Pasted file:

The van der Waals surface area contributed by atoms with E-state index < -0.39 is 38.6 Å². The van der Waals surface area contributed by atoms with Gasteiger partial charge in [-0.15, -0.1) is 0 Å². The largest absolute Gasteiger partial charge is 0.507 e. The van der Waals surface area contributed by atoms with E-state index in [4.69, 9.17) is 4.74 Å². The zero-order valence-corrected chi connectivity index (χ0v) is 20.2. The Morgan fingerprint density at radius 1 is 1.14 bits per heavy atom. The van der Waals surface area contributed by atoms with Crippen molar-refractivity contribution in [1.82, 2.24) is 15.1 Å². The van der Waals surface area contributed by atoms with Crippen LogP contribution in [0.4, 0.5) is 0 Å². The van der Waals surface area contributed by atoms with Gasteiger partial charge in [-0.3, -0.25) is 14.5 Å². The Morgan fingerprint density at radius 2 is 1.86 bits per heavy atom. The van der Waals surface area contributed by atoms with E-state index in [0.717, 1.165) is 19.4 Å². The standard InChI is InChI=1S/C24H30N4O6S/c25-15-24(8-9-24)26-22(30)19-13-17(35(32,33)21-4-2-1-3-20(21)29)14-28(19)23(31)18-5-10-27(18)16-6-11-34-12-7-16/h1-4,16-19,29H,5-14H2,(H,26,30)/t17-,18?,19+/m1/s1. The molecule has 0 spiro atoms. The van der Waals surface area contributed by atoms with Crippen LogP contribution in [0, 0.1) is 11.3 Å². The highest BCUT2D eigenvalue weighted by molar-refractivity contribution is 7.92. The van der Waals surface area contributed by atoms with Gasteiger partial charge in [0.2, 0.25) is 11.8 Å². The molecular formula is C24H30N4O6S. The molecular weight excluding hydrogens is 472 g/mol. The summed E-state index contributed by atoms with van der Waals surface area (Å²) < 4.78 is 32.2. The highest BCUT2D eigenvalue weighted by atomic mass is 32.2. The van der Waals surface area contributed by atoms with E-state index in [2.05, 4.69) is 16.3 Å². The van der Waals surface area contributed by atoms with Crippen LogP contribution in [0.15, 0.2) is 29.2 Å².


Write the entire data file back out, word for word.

The van der Waals surface area contributed by atoms with E-state index < -0.39 is 38.6 Å². The van der Waals surface area contributed by atoms with Gasteiger partial charge in [-0.15, -0.1) is 0 Å². The largest absolute Gasteiger partial charge is 0.507 e. The van der Waals surface area contributed by atoms with E-state index in [4.69, 9.17) is 4.74 Å². The zero-order valence-corrected chi connectivity index (χ0v) is 20.2. The Morgan fingerprint density at radius 1 is 1.14 bits per heavy atom. The van der Waals surface area contributed by atoms with Crippen molar-refractivity contribution in [1.82, 2.24) is 15.1 Å². The van der Waals surface area contributed by atoms with Crippen LogP contribution in [0.4, 0.5) is 0 Å². The van der Waals surface area contributed by atoms with Gasteiger partial charge in [-0.3, -0.25) is 14.5 Å². The Morgan fingerprint density at radius 2 is 1.86 bits per heavy atom. The van der Waals surface area contributed by atoms with E-state index in [0.717, 1.165) is 19.4 Å². The standard InChI is InChI=1S/C24H30N4O6S/c25-15-24(8-9-24)26-22(30)19-13-17(35(32,33)21-4-2-1-3-20(21)29)14-28(19)23(31)18-5-10-27(18)16-6-11-34-12-7-16/h1-4,16-19,29H,5-14H2,(H,26,30)/t17-,18?,19+/m1/s1. The molecule has 0 spiro atoms. The van der Waals surface area contributed by atoms with Crippen LogP contribution in [0, 0.1) is 11.3 Å². The highest BCUT2D eigenvalue weighted by molar-refractivity contribution is 7.92. The van der Waals surface area contributed by atoms with Gasteiger partial charge in [0.2, 0.25) is 11.8 Å². The molecular formula is C24H30N4O6S. The molecular weight excluding hydrogens is 472 g/mol. The summed E-state index contributed by atoms with van der Waals surface area (Å²) < 4.78 is 32.2. The highest BCUT2D eigenvalue weighted by atomic mass is 32.2. The van der Waals surface area contributed by atoms with E-state index in [2.05, 4.69) is 16.3 Å². The van der Waals surface area contributed by atoms with Crippen LogP contribution in [0.15, 0.2) is 29.2 Å².